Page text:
LOS ANGELES (CBSLA) — The killing of a prominent men's rights movement attorney in San Bernardino County may be linked to the shooting at the New Jersey home of a federal judge, a law enforcement source told CBS Los Angeles on Monday.
According to the San Bernardino County Sheriff's Department, 52-year-old Marc Angelucci was shot and killed at his Crestline home July 11.
"It was horrendous," Harry Crouch, a longtime friend, said. "None of us in the movement, none of his friends ever anticipated [this] ever happening. When I got the call, we were devastated."
Crouch, president of the National Coalition For Men (NCFM), said he had known Angelucci, who served as the organization's vice president, for more than 20 years.
"He was loved by virtually everybody in the men's right movement," Crouch said. "He was like our right leg."
Crouch said he learned from people at the home that the shooter was dressed as a delivery person.
"Apparently somebody came to the house, posed as a delivery person," Crouch said. "And when he left, Marc was dead."
The gunman at Judge Esther Salas' New Jersey home Sunday was also reportedly dressed as a FedEx delivery driver when he approached the home. Salas' husband answered the door and was wounded. Their only child, a 20-year-old son, was killed.
Investigators with the Federal Bureau of Investigation identified the suspect in the shooting of 72-year-old attorney Roy Den Hollander. Hollander's body was found in a car Monday in New York state. His cause of death was not immediately known.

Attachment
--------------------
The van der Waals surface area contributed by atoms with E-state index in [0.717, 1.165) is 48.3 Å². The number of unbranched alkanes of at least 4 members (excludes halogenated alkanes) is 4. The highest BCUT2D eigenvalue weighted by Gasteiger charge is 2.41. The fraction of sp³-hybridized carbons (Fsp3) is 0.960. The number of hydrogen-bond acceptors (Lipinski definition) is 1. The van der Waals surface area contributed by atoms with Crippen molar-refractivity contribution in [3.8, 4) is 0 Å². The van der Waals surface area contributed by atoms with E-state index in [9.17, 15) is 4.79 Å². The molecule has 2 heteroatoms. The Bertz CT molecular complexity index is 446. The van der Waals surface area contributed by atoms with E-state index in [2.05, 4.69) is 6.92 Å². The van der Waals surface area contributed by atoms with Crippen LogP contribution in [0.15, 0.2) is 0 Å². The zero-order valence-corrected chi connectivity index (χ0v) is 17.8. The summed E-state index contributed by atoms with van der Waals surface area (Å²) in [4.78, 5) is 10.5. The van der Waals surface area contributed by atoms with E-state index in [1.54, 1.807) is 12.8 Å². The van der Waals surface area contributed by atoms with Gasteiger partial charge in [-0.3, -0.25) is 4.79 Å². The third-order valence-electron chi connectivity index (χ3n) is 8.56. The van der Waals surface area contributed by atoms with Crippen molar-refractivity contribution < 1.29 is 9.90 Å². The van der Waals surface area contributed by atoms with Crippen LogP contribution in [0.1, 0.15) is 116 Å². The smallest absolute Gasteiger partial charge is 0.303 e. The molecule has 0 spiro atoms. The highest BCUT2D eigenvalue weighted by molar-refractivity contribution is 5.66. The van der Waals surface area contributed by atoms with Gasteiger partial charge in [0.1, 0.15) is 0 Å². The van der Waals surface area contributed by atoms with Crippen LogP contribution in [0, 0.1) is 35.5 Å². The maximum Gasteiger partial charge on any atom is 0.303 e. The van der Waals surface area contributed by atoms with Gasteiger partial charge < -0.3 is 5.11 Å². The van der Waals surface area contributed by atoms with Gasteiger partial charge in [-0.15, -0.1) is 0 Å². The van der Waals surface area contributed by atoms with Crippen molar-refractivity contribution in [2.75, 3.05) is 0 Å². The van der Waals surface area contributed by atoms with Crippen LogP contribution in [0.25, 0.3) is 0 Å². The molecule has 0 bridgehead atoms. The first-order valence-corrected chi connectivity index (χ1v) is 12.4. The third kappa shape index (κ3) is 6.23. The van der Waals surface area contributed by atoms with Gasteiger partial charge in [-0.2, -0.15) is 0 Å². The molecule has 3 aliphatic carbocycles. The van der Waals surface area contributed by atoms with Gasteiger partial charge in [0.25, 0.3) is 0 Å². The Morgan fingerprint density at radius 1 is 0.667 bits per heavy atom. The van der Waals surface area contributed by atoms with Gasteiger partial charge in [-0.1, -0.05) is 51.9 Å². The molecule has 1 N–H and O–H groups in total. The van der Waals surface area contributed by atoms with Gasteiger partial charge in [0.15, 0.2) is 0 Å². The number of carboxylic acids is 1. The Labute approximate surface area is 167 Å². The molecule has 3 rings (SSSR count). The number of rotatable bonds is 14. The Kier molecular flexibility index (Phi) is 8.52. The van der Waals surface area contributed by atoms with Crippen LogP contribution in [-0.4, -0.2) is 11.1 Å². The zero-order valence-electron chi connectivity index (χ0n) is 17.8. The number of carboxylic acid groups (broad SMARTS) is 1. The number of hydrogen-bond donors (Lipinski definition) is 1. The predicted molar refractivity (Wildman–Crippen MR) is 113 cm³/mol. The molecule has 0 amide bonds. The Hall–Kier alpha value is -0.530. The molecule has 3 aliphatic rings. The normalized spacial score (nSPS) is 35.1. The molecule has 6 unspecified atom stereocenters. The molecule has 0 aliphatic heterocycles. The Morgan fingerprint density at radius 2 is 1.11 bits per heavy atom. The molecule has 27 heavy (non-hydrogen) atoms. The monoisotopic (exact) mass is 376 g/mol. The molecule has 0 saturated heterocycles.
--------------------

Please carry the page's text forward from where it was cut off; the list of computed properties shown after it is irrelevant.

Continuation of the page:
Hollander was a self-described anti-feminist lawyer who had argued a case before Salas, according to federal court records obtained by CNN. Sources also said a package addressed to the judge was found in the car.
"I immediately saw a link," Crouch said. "But I want to be real clear, he's not a NCFM member. Why isn't he? Because I threw him out five or six years ago, because he was a nut job."
The San Bernardino County Sheriff's Department has not named a suspect in the killing of Angelucci, though they have turned the case over to the New Jersey FBI.
(Editor's Note: the original version of this story stated Ron Den Hollander was on the board of the National Coalition for Men. Although he was a member of the organization up until his removal from the group, Den Hollander was never a member of the Board of the organization. )
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